I ran around collecting towels and yelling at the kids to please just go and entertain your baby sister, don’t you hear her screaming, what’s wrong with you?! I started to come up with a plan. Burning down the house, upon more careful consideration, seemed a bit extreme. I would dry up all the water first with bath towels; it was nothing an extra-scalding hot, super-ultra wash cycle couldn’t take care of. This is why god invented bleach. That’s right, hippies, I said bleach.
I then moved all the dishes from the island to the sink because everything that could fit was going to have to go through the dishwasher on a sanitize cycle. I threw out the bread and nuts and any paper product that had been exposed. If I could just get the two floors washed, the kitchen and the bathroom, then I could properly clean the island and the counter and the sink and every other item that had been sitting out after bedtime. It was around then I thought to send Ed a frenzied message about poo water gushing into the kitchen. Because the only thing worse than seeing it happen might be imagining it.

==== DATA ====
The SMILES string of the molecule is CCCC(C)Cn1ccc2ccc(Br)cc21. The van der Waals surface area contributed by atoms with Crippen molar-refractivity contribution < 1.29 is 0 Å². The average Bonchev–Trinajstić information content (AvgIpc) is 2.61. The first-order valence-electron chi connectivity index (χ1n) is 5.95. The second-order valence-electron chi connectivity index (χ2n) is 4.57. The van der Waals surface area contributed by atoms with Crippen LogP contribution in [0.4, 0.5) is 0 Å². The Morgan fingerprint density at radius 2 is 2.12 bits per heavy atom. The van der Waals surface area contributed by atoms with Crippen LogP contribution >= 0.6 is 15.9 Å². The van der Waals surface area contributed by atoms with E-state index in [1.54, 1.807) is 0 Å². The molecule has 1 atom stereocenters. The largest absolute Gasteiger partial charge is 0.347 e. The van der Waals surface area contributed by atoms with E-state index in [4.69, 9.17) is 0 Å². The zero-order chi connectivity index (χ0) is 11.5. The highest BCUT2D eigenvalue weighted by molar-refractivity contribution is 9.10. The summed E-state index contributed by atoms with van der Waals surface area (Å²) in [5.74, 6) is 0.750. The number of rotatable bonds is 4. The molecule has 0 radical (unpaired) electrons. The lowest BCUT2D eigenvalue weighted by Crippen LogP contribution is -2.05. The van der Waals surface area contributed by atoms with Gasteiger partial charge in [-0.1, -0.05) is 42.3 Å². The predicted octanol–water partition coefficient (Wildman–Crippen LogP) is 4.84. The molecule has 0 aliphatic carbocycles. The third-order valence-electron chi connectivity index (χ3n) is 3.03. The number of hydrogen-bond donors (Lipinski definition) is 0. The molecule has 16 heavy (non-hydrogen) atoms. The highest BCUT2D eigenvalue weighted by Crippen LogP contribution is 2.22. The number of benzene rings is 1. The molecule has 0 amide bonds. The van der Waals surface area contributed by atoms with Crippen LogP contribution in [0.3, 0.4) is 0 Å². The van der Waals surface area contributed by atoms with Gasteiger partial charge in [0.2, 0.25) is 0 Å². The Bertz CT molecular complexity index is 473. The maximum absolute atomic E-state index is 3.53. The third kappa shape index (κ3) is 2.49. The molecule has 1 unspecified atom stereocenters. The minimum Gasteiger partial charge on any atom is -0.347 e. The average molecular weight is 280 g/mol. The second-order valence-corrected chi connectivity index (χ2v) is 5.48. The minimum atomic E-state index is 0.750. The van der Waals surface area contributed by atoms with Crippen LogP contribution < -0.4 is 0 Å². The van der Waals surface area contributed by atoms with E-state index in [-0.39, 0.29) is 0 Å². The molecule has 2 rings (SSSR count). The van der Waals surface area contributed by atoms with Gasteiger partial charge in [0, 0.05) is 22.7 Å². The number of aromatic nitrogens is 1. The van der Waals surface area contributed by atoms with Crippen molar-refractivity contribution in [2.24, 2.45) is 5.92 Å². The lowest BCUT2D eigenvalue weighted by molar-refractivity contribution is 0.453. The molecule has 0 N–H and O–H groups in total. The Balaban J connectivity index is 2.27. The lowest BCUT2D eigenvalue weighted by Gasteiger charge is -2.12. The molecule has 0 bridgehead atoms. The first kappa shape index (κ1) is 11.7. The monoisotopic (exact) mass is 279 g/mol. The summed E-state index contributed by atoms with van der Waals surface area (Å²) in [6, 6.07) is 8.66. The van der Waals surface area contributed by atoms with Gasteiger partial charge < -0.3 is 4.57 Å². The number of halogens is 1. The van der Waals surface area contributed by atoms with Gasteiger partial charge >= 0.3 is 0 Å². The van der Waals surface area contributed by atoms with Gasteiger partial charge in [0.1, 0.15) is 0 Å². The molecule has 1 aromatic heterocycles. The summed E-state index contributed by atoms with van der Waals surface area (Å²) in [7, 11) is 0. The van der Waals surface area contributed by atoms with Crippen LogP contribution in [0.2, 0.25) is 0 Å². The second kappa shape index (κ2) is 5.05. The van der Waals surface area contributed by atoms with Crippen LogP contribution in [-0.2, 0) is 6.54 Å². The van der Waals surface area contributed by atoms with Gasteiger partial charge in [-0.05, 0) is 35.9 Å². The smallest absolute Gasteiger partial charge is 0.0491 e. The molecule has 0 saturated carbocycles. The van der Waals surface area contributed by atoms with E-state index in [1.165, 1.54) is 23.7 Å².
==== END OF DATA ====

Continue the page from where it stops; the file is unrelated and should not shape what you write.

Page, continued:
I was on my hands and knees with a bucket of scalding soap and bleach water scrubbing the hell out of my floor while Mary screamed her poor little heart out in her crib because the other two had found their way down to the playroom. How did this even happen?? I’m no house-building expert, but I couldn’t help but think that a bathroom floor should be able to contain some amount of water without it instantly seeping into the room below. Irene had left a tap running a few months earlier and there was a bit of dripping from the spill over, but this was ridiculous. The bathroom’s probably a gut job, new subfloor and everything. And the kitchen ceiling too maybe.